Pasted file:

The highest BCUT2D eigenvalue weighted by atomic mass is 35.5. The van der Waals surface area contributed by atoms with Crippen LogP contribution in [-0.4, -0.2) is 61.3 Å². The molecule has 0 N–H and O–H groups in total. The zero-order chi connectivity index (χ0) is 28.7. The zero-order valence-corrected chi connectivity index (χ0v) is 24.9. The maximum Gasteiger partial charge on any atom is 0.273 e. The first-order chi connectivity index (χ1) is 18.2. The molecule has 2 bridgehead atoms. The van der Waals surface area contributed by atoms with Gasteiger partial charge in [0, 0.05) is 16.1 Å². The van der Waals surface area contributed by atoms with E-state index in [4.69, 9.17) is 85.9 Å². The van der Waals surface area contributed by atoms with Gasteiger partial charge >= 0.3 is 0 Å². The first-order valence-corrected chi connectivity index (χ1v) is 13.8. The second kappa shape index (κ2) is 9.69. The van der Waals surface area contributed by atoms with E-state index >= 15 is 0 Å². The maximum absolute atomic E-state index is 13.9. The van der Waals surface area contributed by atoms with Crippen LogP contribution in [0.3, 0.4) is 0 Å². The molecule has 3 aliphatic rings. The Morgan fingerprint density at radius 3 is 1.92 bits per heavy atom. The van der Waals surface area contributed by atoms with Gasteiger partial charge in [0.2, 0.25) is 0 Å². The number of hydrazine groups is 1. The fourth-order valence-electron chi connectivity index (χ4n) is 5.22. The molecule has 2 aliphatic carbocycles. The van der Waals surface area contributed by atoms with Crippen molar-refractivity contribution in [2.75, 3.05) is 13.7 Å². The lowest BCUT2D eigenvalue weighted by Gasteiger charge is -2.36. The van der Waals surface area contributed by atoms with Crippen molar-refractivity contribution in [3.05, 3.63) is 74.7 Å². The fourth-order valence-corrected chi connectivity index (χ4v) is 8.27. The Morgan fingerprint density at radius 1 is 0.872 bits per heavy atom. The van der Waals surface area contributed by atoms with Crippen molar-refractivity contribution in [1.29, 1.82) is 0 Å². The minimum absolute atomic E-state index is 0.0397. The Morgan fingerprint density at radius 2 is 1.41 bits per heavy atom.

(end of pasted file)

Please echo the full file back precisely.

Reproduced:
The highest BCUT2D eigenvalue weighted by atomic mass is 35.5. The van der Waals surface area contributed by atoms with Crippen LogP contribution in [-0.4, -0.2) is 61.3 Å². The molecule has 0 N–H and O–H groups in total. The zero-order chi connectivity index (χ0) is 28.7. The zero-order valence-corrected chi connectivity index (χ0v) is 24.9. The maximum Gasteiger partial charge on any atom is 0.273 e. The first-order chi connectivity index (χ1) is 18.2. The molecule has 2 bridgehead atoms. The van der Waals surface area contributed by atoms with Gasteiger partial charge in [0, 0.05) is 16.1 Å². The van der Waals surface area contributed by atoms with E-state index in [4.69, 9.17) is 85.9 Å². The van der Waals surface area contributed by atoms with Gasteiger partial charge >= 0.3 is 0 Å². The first-order valence-corrected chi connectivity index (χ1v) is 13.8. The second kappa shape index (κ2) is 9.69. The van der Waals surface area contributed by atoms with E-state index >= 15 is 0 Å². The maximum absolute atomic E-state index is 13.9. The van der Waals surface area contributed by atoms with Crippen LogP contribution in [0.3, 0.4) is 0 Å². The molecule has 3 aliphatic rings. The Morgan fingerprint density at radius 3 is 1.92 bits per heavy atom. The van der Waals surface area contributed by atoms with Gasteiger partial charge in [0.2, 0.25) is 0 Å². The number of hydrazine groups is 1. The fourth-order valence-electron chi connectivity index (χ4n) is 5.22. The molecule has 2 aliphatic carbocycles. The van der Waals surface area contributed by atoms with Crippen molar-refractivity contribution in [2.75, 3.05) is 13.7 Å². The lowest BCUT2D eigenvalue weighted by Gasteiger charge is -2.36. The van der Waals surface area contributed by atoms with Crippen molar-refractivity contribution in [3.05, 3.63) is 74.7 Å². The fourth-order valence-corrected chi connectivity index (χ4v) is 8.27. The Morgan fingerprint density at radius 1 is 0.872 bits per heavy atom. The van der Waals surface area contributed by atoms with Crippen molar-refractivity contribution in [1.29, 1.82) is 0 Å². The minimum absolute atomic E-state index is 0.0397. The Morgan fingerprint density at radius 2 is 1.41 bits per heavy atom.